Shibuya and Shabu Shabu – Part 4 – Japan 2019

Part 4 in the Japan 2019 series. Part 3 is here.

Like so many places in Japan, Shibuya crossing is unique. Two thousand five hundred pedestrians crossing with each signal change at rush hour. A crazed mass of people moving in every direction. It’s a tad overwhelming. Just pick a point and keep walking towards it.

Shibuya Crossing

After the madness, we wandered around the area and found an umbrella for Sarah, and in what is rapidly becoming a tradition, we sought out the Lindt café for an iced chocolate beverage (I visited last time I was at Shibuya.) Japan is reasonably fond of Belgian and Swiss chocolate hence the availability of Lindt and Godiva.

Didn’t it rain, children

It was truly the beginning of the rainy season, We got up the next day to a downpour to rival all others. Most of the things I had planned involved walking around outside, so it was time for a Plan B. Where do you go on a rainy day in Tokyo? Time for the subterranean metropolis that is Tokyo Station.

Food under Tokyo Station

Tokyo Station, with the rather impressive Maronouchi building front, is even more impressive underground. Several levels with around one hundred shops, restaurants, and cafés. The main shopping area is called First Avenue and has everything from jewellery and clothes, to Pokémon and Moomin merchandise. A great place to spend some time on a rainy day.

The queues for lunch restaurants were starting to build, so it was time we found somewhere to eat. Trying to figure what we could both eat took a bit of a time, and there were many foods I didn’t recognise even after having spent a month in Tokyo. We settled for a little ramen place, where I ordered a bowl of ramen and Sarah had barbeque pork on rice, with a side of gyoza.

Ramen time in Tokyo Station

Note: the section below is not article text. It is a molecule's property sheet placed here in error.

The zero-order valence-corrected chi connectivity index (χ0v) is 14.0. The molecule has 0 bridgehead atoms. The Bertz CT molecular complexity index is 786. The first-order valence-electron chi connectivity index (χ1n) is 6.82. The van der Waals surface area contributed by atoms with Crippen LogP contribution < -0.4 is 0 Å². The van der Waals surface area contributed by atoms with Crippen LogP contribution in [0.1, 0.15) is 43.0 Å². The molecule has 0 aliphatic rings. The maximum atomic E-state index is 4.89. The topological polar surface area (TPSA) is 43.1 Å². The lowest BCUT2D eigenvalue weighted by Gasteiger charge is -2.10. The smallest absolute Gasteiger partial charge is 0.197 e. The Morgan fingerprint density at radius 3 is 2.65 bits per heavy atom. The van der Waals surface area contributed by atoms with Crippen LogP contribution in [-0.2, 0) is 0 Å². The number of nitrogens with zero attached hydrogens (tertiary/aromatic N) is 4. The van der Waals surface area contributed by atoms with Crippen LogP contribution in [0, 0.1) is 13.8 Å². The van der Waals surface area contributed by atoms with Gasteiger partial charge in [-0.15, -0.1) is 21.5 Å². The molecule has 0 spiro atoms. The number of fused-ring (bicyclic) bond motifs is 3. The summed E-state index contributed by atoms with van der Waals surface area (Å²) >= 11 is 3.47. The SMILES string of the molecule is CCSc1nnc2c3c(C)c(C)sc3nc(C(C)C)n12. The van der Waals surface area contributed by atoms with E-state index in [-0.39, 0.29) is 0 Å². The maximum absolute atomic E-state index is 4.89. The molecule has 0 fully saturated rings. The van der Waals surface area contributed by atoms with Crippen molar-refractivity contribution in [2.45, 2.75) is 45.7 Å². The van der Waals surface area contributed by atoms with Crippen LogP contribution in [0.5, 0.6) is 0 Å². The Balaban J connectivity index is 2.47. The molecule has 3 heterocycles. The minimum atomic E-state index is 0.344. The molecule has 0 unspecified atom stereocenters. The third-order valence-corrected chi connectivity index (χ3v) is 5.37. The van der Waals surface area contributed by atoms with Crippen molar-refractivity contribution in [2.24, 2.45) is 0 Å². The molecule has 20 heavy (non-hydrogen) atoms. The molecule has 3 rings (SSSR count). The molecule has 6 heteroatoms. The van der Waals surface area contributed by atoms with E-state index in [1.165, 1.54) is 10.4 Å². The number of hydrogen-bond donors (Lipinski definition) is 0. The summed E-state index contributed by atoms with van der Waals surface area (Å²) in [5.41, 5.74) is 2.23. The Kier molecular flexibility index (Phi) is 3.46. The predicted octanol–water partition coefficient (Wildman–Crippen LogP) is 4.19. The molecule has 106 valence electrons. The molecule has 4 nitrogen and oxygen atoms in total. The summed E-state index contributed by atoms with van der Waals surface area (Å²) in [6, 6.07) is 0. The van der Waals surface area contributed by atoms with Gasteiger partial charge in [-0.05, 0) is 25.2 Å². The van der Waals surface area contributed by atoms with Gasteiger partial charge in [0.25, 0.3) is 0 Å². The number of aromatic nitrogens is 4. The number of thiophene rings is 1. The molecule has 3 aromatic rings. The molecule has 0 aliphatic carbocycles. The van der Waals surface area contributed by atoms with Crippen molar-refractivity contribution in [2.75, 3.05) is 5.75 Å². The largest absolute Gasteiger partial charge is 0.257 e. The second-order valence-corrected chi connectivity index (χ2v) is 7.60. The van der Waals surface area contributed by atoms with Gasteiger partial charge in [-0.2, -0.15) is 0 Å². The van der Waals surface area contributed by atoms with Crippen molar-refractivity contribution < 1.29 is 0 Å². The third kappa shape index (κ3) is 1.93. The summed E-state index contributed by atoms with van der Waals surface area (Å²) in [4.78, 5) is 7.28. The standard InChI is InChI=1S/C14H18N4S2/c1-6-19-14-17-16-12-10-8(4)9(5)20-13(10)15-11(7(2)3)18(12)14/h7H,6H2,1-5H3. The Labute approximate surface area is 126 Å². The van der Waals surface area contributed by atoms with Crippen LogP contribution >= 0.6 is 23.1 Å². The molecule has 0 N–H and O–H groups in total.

Exhausted from the shopping, we made our way back to the hotel. Not before a brief stop in 7/11 in Kayabacho. For the uninitiated, convenience stores (conbini) in Japan are truly unique. Want to buy a magazine? Sure, they’ve got those. What about some fried chicken? Yep. Okay, how about tickets for Disneyland at 4 o’clock in the morning? Of course! They truly are convenient, open 24 hours and stocked with a surprising variety of items given their size. I had to print forms last time I was in Japan, and was able to upload them to the print service and print them at a convenience store. They also have kettles, microwaves and seating areas so you can even cook and eat food bought in the store.

We bought some ‘doughnuts’ that ended up being ring shaped cakes almost entirely different to the doughnuts we know and love. Other classics you can find include mystery flavour Pringles, pizza flavour crisps, and Belgian sandwiches.,,

Roppongi and Shabu Shabu

Ah, Roppongi. The first place I set eyes on when I got off the bus on my last trip didn’t disappoint on our return. Glistening neon and a mish mash of multi-storey bars and restaurants, with Tokyo Tower glowing in the distance. We stopped off at Donki before trying to find Shabuzen, the restaurant the Japanese doctors had booked for our reunion. I only expected to see a few of them, but almost everyone made it. It was really nice to see them, even if my Japanese had fallen by the wayside.

Dressed in our traditional hapi

We had beef shabu-shabu, which is more of an experience than a meal. The host places a pot full of stock on a hob/hotplate on the table, and beside it a selection of exquisitely thinly sliced beef, and some vegetables. You lift a slice of beef and drop it into the stock, and cook it to your liking. The beef was amazing quality and there was no shortage.

We brought a bottle of Penderyn Welsh whiskey, a couple of bottles of nice Cornish cider and some Dairy Milk chocolate. Whiskey is huge in Japan with entire sections of menus devoted to ‘highball’, or whiskey with soda, lemonade, ginger, oolong tea or any mixer really.

At the end of the meal we were presented with gift bags, which was quite unexpected (though knowing the gift-giving tendencies of the Japanese I should’ve anticipated it!). They gave us our own tenugui (traditional Japanese handkerchiefs) and hapi (festival coats). I had my eye on a hapi for some time, so this was phenomenal and incredibly kind of them. It had only been a few days but already this was a trip to remember.

Alcohol and a 5am start don’t mix…

Continued in Part 5

2 responses to “Shibuya and Shabu Shabu – Part 4 – Japan 2019”

  1. […] Part 5 in the Japan 2019 series. Part 4 is here. […]

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